Shedding Light on Darkness

 Written by: Megan Coates, World Relief Spokane Anti-Human Trafficking Intern

January is Human Trafficking Awareness Month.

January 11, 2015 was Human Trafficking Awareness Day.

In order to raise awareness and spread light onto a dark and often hidden topic, Lutheran Community Services Northwest held a candlelight vigil at River Park Square.

(Clockwise from bottom) Brooke Grissom, Lauren Louden, Logan Shenkel Grace Barnes and Jeannie Husskison, perform a dance, "Your Story. My Story. Our Story," choreographed by Karla Parbon. - YOUNG KWAK

A couple hundred people attended a candlelight vigil at River Park Square on Sunday January 11th for Human Trafficking Awareness Day. An art walk depicted human trafficking as appeared to the artist, accompanied by two local young girls played the violin and cello.

Lewis and Clark freshman Rayna Flores, left, and 14 year old Sacajawea Middle School 8th grader Ellary Lockwood perform. - YOUNG KWAK

Milling Goodman shows her 7 year old son Gabriel "Looking Below The Surface," a multimedia collage. - YOUNG KWAK

Speakers included Pastor Amber Dawn McCall who was born into human trafficking 38 years ago in British Columbia. She was rescued and raised by her aunt and uncle in Sandpoint from age of 6, after her mother died. Amber Dawn McCall is also a Pastor at Hidden Valley Worship Center in Sandpoint, Idaho.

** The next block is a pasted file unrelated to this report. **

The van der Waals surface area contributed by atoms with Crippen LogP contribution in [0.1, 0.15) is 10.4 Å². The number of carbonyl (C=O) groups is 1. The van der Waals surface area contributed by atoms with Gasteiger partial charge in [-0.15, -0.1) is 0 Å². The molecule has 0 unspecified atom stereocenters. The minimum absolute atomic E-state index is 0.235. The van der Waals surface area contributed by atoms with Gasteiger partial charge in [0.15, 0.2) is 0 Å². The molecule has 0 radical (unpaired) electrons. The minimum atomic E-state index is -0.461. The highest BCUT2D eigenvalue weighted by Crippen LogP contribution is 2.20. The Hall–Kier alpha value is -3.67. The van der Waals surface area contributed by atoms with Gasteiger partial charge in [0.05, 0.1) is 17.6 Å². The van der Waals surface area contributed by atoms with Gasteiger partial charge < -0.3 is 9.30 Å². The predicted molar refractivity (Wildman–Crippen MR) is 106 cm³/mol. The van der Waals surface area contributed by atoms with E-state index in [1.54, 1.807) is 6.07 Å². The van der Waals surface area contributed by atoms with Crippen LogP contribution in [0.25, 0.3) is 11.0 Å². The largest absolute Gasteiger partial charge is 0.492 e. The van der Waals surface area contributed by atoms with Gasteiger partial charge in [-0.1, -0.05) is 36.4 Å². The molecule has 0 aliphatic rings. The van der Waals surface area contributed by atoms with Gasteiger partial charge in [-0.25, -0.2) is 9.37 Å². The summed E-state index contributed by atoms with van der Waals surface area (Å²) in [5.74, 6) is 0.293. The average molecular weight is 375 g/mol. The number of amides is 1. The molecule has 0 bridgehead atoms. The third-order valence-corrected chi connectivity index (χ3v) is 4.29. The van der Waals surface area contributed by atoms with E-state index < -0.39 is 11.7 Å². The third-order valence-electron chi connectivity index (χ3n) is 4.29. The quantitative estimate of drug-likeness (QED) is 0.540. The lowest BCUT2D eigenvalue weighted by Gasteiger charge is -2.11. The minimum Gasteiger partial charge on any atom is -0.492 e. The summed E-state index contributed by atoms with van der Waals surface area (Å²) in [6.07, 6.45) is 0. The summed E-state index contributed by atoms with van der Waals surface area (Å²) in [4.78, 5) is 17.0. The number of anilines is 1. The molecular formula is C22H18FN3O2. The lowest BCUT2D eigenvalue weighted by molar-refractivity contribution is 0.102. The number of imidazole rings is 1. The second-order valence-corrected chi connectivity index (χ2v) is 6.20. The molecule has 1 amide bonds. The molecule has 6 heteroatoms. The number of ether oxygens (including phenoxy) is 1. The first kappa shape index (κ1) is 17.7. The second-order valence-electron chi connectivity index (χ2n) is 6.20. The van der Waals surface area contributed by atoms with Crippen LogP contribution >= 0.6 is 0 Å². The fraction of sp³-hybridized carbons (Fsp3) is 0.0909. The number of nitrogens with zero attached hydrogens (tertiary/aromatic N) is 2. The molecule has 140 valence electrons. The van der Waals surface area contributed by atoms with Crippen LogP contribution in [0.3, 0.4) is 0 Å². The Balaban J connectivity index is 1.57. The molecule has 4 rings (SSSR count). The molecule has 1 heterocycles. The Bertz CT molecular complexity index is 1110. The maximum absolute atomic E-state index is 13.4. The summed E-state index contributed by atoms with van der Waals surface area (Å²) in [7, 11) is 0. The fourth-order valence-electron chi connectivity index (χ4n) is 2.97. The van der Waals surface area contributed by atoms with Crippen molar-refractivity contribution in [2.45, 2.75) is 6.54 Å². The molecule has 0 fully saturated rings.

Hidden Valley Worship Center Community Pastor Amber Dawn McCall speaks. McCall was born into human trafficking 38 years agoin British Columbia, Canada. She was rescued and raised by her aunt and uncle in Sandpoint, Idaho from the age of 6, after her mother died. - YOUNG KWAK

Several members of the community spoke out against human trafficking, including two city council members, and members of Lutheran Community Services.

Jeff Rutherford’s theatrical piece “Which Is It” was performed by Mary Davies and Taylor Pedroza in front of 150 people in attendance. Mabel Elsom, Lutheran Community Services Anti-Human Trafficking Coordinator, asked everyone to take out their battery operated candle and hold it up in support of the survivors, and in honor of the victims. Several dancers then performed a dance titled “Your Story. My Story. Our Story.”

Edie Carlson observes a moment of silence. - YOUNG KWAK

As the vigil occurred, several hundred people stopped to ask questions and observe the scene that was taking place. In the middle of a highly concentrated traffic zone in downtown Spokane, this event raised awareness about human trafficking. Approximately 27 million people are currently enslaved around the world.


For the full photo-gallery provided by The Inlander, please visit:

For other sources providing information about the subject, we encourage you to visit:

We encourage you to learn more about World Relief’s Anti-Human Trafficking program. Get in touch with Megan Coates or World Relief Director, Mark Kadel, at or email the!


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